Tuesday, May 27, 2014

Three Free Online Non-Forecasting Courses

As mentioned in my recent Foresight article (Energy Forecasting: Past, Present and Future), virtually all types of energy forecasts are connected. I believe that the best way to further advance our knowledge in such an interdisciplinary field is to take an interdisciplinary approach. Statistics is obviously a core subject in energy forecasting. On the other hand, many other important subjects are essential for developing useful forecasts, such as mathematics, electrical engineering and computer science. In this post, I'm going to introduce three courses from MIT OpenCourseWare that are very helpful to energy forecasters. All of these three courses have video lectures available.

Linear Algebra
There is no need to further emphasize the importance of linear algebra in forecasting. When pursuing my PhD at NC State University, I took two matrix and linear algebra courses from Carl Meyer. I couldn't find any other linear algebra course better than Meyer's. His textbook Matrix Analysis and Applied Linear Algebra, is also very well written. This linear algebra course from Gilbert Strang is the best alternative in my opinion. It is also one of the most popular courses in MIT OCW.

Artificial Intelligence
Believe it or not, in the scientific community, most energy forecasting papers talk about artificial intelligence techniques and their combinations and variations. Although the practical value of those papers is very close to zero, artificial intelligence is not of no use in energy forecasting. The key is to understand these techniques well enough to apply them in the right business environment. Patrick Henry Winston not only covers a solid introduction to many AI techniques, he also offers many insights and words of wisdom useful for research in general.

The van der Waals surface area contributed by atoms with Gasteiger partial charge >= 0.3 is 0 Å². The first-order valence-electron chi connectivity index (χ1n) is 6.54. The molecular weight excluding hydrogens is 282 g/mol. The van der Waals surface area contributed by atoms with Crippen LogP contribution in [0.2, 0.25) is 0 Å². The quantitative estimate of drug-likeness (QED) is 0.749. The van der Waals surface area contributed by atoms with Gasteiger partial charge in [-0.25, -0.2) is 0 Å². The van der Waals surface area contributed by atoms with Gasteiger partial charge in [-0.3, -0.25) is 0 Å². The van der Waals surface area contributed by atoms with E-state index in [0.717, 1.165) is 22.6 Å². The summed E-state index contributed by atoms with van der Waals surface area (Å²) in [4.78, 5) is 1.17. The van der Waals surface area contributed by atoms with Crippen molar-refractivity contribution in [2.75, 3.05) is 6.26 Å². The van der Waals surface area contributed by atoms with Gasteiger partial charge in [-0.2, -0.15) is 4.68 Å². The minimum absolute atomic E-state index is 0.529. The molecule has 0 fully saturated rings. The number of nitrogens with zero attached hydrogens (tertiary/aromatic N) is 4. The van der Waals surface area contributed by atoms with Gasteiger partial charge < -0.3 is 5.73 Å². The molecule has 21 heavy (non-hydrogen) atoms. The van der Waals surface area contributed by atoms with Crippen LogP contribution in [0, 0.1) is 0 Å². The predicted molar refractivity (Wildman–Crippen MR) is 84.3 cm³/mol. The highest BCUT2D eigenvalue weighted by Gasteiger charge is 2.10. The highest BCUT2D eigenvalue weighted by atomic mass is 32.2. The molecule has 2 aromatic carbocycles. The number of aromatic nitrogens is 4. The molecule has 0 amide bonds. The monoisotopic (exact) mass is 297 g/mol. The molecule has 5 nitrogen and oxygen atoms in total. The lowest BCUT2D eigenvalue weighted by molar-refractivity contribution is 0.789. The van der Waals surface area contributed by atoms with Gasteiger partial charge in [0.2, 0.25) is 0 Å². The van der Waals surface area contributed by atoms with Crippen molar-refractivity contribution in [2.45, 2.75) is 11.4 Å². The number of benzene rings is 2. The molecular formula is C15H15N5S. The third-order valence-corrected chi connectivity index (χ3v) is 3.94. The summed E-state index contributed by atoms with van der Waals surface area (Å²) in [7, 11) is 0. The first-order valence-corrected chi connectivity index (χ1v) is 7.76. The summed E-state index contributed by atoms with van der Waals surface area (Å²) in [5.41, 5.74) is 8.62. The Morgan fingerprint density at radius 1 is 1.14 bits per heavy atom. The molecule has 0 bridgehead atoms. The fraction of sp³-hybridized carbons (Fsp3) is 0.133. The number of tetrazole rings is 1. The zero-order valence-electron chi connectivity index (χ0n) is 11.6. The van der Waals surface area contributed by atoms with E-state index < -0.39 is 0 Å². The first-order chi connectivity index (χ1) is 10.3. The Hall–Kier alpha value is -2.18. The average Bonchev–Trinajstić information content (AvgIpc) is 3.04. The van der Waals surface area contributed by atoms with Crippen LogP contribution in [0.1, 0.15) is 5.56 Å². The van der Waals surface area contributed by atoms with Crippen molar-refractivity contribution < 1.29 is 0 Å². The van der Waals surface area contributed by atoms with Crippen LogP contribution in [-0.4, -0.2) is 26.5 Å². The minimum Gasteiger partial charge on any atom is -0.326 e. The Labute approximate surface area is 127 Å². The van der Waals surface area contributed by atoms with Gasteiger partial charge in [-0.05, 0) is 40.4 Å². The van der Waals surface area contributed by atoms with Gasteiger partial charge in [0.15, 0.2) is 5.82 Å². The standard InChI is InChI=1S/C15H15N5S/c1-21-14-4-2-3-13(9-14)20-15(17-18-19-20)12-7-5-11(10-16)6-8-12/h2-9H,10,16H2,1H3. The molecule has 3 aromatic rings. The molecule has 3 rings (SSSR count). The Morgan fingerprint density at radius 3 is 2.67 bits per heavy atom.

Introduction to Algorithms
Accuracy is not the only measure of forecasting performance. In many situations, it is not even the most important measure. Any approach nice-looking on the paper has to be translated to some computer language when it comes to production. This course introduces the analysis and design of computer algorithms. In today's market, many tools and solutions already take care of data structure in the back end, so that the programming skills seem to be unnecessary to forecasters. Nevertheless, the forecasters who know how the computer would handle the models definitely have a better chance of developing efficient approach than their counterpart.

No comments:

Post a Comment

Note that you may link to your LinkedIn profile if you choose Name/URL option.